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Visesa Dharma, Svadharma and Viveka
Ash: I apologise if my message on Facebook messenger was not very clear.
What I mean is that I have been studying Vedanta (ShiningWorld foundation and beginner’s courses) and some Direct Path teachings (Rupert Spira), much of which has been wonderful and very clear. Ramji is such a great teacher and The Essence of Enlightenment was a watershed in providing clarity where previous teachings (Buddhism, Siddha Yoga and other Neo-Vedanta) had caused confusion.
I’m at the stage where I need to communicate with someone who is qualified to teach, who can help resolve some doubts.
I have written to Sundari once on the topic of suffering, and she was very helpful. But I suspect she is probably already really busy running ShiningWorld.
I work with people who are suffering, as I’m a clinical psychologist. I specialise in helping people who are transgender (i.e. lots of mental health problems, suicidality, stigma and social disadvantage). As I help them to transition medically, there is legal risk with my work. The legal risk puts many psychologists off doing this work. But I view it as karma yoga and detach from the outcomes. I focus on doing a good job, according to international best practice, and leave the results to Isvara.
Daniel: Great email, all clear. ☺
We’re all available to help resolve doubts, so please feel free to write to me, Sundari or any of the other endorsed teachers anytime.
Ash: I am currently reading the Bhagavad Gita (translated by Eknath Easwaran). It is usual for me to want to go to the source of information to see if what I am being taught is correct. It’s an amazing read, but it is also clear in describing the need for a teacher to help resolve doubts.
I have a doubt, for example, about what appears to be a contradiction in the text. I recognise that this is likely to be a result of my own ignorance. At 5.20, the text seems to be saying that qualified people “…are not elated by good fortune nor depressed by bad.” This seems to be consistent with the message about equanimity of mind.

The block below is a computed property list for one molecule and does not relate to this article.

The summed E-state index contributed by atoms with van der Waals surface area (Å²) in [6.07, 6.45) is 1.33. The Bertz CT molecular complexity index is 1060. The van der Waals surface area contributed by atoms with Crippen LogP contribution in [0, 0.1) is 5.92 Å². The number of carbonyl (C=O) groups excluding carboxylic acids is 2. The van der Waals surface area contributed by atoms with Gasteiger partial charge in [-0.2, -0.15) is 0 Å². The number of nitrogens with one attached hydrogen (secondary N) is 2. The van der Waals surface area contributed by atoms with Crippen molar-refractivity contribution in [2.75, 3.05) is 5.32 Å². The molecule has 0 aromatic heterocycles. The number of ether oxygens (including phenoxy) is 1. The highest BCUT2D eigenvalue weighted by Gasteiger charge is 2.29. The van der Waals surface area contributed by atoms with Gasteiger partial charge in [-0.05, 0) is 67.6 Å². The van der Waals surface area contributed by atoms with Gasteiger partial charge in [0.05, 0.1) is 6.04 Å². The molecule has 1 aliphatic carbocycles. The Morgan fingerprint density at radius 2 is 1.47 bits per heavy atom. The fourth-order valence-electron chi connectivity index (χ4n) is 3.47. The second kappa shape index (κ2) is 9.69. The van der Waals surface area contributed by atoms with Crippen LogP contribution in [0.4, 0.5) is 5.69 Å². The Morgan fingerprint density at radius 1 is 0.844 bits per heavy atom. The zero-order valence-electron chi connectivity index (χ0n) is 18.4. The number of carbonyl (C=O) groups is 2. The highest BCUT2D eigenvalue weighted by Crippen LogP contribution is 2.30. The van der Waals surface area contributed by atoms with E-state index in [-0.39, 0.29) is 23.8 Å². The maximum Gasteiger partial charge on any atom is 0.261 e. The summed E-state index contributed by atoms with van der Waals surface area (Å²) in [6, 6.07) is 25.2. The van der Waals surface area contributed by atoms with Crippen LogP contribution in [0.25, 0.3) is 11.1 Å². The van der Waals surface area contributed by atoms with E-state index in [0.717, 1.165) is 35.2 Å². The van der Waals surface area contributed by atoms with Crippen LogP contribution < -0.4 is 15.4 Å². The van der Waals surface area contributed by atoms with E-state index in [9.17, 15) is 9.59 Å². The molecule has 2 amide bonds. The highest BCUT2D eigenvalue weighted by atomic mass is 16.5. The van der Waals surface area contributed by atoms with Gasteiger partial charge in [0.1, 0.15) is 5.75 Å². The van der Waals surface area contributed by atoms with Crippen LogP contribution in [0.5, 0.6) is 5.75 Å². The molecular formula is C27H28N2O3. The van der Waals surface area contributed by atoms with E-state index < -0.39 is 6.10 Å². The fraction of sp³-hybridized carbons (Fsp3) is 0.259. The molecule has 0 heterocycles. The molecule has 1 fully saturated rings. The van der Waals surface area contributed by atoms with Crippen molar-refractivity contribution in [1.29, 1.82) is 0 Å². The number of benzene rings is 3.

Daniel: Correct. A mind that’s identified in awareness as awareness is ever steady. Awareness knows no opposite and is always full. Nothing can be added or subtracted from you, awareness.
In other words, though a qualified person still experiences mithya (the limited world of opposites), he/she does not get fooled by this apparent projection (Maya) and continues to rest the mind in reality (satya), in that which does not change.
Another nice explanation to add to is this: “Sameness of mind towards success and failure with respect to action is another definition of yoga. When a result is looked upon as a success, attachment arises, and when it is looked upon as failure, aversion arises. In fact there is no such thing as success and failure. Every result is in accordance with the laws of action. Laws are not made by anybody; they are made by the dharma field, or Isvara, so they can never go wrong. Every result is a right result. The more you appreciate the laws, the more you are in harmony with the things around and you can find your place in the scheme of things. Action never really fails; it only produces results. A given expectation may be said to have failed, but the one with the expectation has not failed. That I have failed or that the action has failed is the wrong conclusion – only the expectation is the problem. Nobody fails. It is only a matter of wrong judgment because we are not omniscient and we cannot have the knowledge of all the factors that shape the results of the actions. Only Isvara has all knowledge of these factors.’’ ~ Sundari
Ash: But then in 6.32 the text reads “When a person responds to the joys and sorrows of others as if they were his own, he has attained the highest state of spiritual union.”
So, are we to maintain a detached equanimity when responding to the joys and sorrows of others or are we to participate in the joys and sorrows of others? It reminds me of the passage in the Bible that says, “Weep with those who are weeping…”
Daniel: This statement describes a person in whom the vision of non-duality is firm. It means that the jnani sees no different between his/her jiva than and the one sitting across the room. In other words, you see yourself in everything as everything.
“Responds” in this context does not necessary mean to act out, but rather to simply and silently acknowledge non-difference when engaging in the world of apparent split.